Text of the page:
Philippine Flowers at Manila Orchidarium

Despite the so-called Filipino yuppies’ chagrined remarks on Rizal Park, the country’s oldest park remains the top tourist destination for both foreign and local visitors.

One of the reasons is the Orchidarium and Butterfly Pavilion, a one-hectare theme park that showcases a rich collection of orchids, bromeliads, mums, poinsettias, roses and other colorful flowers. Originally focused on orchids, the Orchidarium now hosts a variety of blooms, scents and greens.

Aside from its flora collection, the Orchidarium mesmerizes the visitors with its well-designed mystic lagoon, crystalline waterfalls, a climbing wall, a replica of a man-made rainforest, and a butterfly paradise. A pensive experience awaits the visitors who will drop by to commune with the virtual flowers in flight.

A sense of awe and admiration fills the visitor’s heart as soon as he passes under the Trellis of Waves, a corner where clinging vines hang. Among the species collected here are the Yellow Bell, Cherry Ripe Bell, Jamaican Sunset Bell, Violet Bell, and Jade Vine.

As the visitor follows the concrete trail, different varieties of flowers and ornamental plants greet him. Among these are the Song blooms (Song of Thailand, Song of Korea, Song of Jamaica, and Song of India) and the Palm species (Anahaw, Fishtail Palm, Blue Palm, Pinanga, Majestic Palm and the McArthur Palm).

For sure, the best that the Orchidarium can offer is the collection of exotic orchids and different hybrids. Topping the list are Vanda sanderiana, the queen of Philippine orchids or locally known as Waling-waling and Grammatophyllum walisii, the king of all orchids. There are about 25,000 to 35,000 orchid species belonging to 800 genera in the world. Of these, about 944 species in 130 genera were identified in the Philippines.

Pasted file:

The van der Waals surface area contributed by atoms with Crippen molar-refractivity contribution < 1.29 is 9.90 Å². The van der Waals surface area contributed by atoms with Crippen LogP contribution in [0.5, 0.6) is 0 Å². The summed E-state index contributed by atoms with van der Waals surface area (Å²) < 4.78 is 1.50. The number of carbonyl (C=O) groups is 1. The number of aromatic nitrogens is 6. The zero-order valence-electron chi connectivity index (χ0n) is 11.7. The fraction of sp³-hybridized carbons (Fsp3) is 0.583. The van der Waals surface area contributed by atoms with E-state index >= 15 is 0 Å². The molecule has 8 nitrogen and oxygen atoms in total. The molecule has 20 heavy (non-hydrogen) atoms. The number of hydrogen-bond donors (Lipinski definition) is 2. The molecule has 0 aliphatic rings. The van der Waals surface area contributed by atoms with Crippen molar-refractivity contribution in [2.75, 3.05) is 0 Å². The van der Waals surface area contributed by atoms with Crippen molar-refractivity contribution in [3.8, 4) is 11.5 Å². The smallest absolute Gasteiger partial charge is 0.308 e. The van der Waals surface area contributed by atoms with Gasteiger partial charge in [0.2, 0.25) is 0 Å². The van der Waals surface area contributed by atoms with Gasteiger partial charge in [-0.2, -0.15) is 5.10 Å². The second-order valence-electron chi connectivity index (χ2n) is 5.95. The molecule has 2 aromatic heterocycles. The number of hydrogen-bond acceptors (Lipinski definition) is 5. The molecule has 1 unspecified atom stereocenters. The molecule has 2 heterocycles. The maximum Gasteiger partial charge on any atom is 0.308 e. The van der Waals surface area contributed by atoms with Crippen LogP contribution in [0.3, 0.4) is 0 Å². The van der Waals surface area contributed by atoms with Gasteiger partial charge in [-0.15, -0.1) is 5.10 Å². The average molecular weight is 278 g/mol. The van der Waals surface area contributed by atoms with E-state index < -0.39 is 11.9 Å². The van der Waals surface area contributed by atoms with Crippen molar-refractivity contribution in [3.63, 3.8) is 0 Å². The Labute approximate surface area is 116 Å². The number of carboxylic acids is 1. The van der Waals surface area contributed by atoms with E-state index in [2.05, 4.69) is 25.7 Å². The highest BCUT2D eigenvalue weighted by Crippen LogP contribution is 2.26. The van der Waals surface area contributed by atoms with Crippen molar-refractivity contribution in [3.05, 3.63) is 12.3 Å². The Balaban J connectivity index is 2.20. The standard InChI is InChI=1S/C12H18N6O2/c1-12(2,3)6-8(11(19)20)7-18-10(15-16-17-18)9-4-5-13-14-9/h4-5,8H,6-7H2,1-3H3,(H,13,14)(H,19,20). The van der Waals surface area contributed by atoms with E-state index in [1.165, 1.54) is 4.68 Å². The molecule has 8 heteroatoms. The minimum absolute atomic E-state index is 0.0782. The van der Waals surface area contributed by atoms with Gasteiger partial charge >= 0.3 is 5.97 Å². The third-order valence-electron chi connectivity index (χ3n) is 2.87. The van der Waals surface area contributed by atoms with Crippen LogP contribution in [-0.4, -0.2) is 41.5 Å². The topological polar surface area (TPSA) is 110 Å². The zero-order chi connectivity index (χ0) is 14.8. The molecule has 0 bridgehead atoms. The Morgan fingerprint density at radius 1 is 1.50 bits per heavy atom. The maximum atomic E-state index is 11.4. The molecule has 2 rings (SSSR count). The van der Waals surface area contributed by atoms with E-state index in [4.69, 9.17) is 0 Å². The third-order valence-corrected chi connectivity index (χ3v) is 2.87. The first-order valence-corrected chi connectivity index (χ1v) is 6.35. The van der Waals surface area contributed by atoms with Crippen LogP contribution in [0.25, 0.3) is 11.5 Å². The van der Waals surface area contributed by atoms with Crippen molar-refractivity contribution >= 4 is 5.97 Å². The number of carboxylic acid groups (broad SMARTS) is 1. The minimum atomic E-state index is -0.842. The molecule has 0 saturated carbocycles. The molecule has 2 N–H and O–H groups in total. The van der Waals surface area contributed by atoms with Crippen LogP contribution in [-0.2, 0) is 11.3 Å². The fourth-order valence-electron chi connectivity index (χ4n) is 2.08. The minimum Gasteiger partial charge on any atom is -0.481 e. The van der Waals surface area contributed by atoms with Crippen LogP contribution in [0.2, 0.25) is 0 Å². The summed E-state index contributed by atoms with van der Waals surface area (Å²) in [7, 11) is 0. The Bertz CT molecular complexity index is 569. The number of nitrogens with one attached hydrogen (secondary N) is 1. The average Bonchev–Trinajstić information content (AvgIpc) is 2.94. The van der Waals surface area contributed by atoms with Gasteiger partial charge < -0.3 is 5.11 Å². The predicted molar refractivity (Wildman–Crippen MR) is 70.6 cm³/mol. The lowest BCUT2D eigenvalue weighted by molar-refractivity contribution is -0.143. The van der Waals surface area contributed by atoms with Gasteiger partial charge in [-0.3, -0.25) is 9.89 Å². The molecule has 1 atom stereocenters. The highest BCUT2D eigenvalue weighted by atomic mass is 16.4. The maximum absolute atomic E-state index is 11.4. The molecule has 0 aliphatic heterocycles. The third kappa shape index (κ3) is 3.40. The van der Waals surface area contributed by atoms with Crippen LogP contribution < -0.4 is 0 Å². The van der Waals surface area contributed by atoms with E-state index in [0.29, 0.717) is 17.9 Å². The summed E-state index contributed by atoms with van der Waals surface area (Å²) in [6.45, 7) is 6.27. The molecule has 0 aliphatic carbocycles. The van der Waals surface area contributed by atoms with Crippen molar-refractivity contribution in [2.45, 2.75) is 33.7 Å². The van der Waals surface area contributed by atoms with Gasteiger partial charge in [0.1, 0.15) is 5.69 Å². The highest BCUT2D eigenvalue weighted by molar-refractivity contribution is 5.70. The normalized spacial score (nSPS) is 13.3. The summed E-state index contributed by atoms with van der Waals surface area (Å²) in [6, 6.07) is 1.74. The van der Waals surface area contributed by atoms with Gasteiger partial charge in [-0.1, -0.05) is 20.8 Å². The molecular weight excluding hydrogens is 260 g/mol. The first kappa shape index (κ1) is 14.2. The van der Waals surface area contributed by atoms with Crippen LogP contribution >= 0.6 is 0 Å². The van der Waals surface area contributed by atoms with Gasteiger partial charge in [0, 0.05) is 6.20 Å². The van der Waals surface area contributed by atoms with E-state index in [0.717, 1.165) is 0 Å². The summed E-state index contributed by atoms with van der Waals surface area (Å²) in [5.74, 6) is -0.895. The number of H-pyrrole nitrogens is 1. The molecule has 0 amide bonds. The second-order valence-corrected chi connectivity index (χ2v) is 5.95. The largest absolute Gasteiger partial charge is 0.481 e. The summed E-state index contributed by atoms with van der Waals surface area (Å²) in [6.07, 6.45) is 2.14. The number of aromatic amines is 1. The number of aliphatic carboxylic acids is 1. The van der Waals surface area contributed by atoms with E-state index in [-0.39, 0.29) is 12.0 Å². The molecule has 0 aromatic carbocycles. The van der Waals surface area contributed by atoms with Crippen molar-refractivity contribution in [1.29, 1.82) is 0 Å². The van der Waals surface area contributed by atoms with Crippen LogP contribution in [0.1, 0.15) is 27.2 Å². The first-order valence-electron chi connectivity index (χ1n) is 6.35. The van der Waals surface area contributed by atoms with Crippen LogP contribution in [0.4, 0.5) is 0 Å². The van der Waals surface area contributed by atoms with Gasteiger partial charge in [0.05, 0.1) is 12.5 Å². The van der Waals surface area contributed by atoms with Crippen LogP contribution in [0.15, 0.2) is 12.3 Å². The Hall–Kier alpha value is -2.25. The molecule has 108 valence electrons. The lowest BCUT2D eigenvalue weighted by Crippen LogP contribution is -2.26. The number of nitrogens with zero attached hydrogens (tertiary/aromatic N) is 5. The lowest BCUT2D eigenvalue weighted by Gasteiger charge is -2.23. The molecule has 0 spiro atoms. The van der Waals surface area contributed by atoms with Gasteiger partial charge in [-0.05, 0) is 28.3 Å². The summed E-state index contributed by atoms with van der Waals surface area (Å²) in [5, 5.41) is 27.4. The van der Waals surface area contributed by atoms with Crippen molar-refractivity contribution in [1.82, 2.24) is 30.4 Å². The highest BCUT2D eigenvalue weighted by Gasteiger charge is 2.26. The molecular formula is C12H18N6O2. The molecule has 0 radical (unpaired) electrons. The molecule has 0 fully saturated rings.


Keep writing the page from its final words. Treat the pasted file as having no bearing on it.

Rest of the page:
Other collections include the vandas, dendrobiums, durantas, mussaendas, medinillas, gumamelas (Hibiscus Patch), bromeliads, and heliconias. There are also different species of ferns, which come in a wide variety of sizes and shapes – from the huge Fern Tree (cyathea) to the tiny water fern (azolla).

The place also reeks with the natural scents of Kamuning shrub, Yesterday Today and Tomorrow tree, Suemi, Sinamomo, Sampaguita, Dama de Noche, Dama del Dia, Lagrimas, Meleguas, Carissa, Tebabuia, Magnolia, Jasmine, and Gardenia. Most of the species found at the Orchidarium came from the UP Los Banos and the Philippine Orchid Conservation Network.

The Orchidarium, which also maintains an orchidia, an orchid gallery, and a fine dining restaurant, is a project of the Clean and Green Foundation headed by former First Lady Amelita Ramos. It is conveniently located at the corner of Orosa Street and Finance Drive in Rizal Park.

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